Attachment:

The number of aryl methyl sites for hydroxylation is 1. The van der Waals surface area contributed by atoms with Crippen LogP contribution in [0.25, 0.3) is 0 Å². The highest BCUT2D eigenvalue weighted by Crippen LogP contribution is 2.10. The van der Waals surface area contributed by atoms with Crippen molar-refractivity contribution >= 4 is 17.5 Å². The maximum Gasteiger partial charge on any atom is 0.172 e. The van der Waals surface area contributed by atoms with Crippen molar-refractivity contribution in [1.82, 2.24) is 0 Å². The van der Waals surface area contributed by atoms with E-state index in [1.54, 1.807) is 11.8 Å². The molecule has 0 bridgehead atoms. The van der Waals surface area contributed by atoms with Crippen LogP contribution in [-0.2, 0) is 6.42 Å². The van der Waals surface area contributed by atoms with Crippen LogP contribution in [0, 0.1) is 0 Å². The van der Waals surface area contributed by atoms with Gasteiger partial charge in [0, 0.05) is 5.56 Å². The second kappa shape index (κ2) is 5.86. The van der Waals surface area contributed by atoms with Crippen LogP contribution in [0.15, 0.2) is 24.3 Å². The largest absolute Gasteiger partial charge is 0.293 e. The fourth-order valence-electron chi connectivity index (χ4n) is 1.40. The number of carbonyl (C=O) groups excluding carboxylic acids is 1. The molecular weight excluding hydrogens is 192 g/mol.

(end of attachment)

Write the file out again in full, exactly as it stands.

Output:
The number of aryl methyl sites for hydroxylation is 1. The van der Waals surface area contributed by atoms with Crippen LogP contribution in [0.25, 0.3) is 0 Å². The highest BCUT2D eigenvalue weighted by Crippen LogP contribution is 2.10. The van der Waals surface area contributed by atoms with Crippen molar-refractivity contribution >= 4 is 17.5 Å². The maximum Gasteiger partial charge on any atom is 0.172 e. The van der Waals surface area contributed by atoms with Crippen molar-refractivity contribution in [1.82, 2.24) is 0 Å². The van der Waals surface area contributed by atoms with E-state index in [1.54, 1.807) is 11.8 Å². The molecule has 0 bridgehead atoms. The van der Waals surface area contributed by atoms with Crippen LogP contribution in [-0.2, 0) is 6.42 Å². The van der Waals surface area contributed by atoms with Crippen LogP contribution in [0, 0.1) is 0 Å². The van der Waals surface area contributed by atoms with Gasteiger partial charge in [0, 0.05) is 5.56 Å². The second kappa shape index (κ2) is 5.86. The van der Waals surface area contributed by atoms with Crippen LogP contribution in [0.15, 0.2) is 24.3 Å². The largest absolute Gasteiger partial charge is 0.293 e. The fourth-order valence-electron chi connectivity index (χ4n) is 1.40. The number of carbonyl (C=O) groups excluding carboxylic acids is 1. The molecular weight excluding hydrogens is 192 g/mol.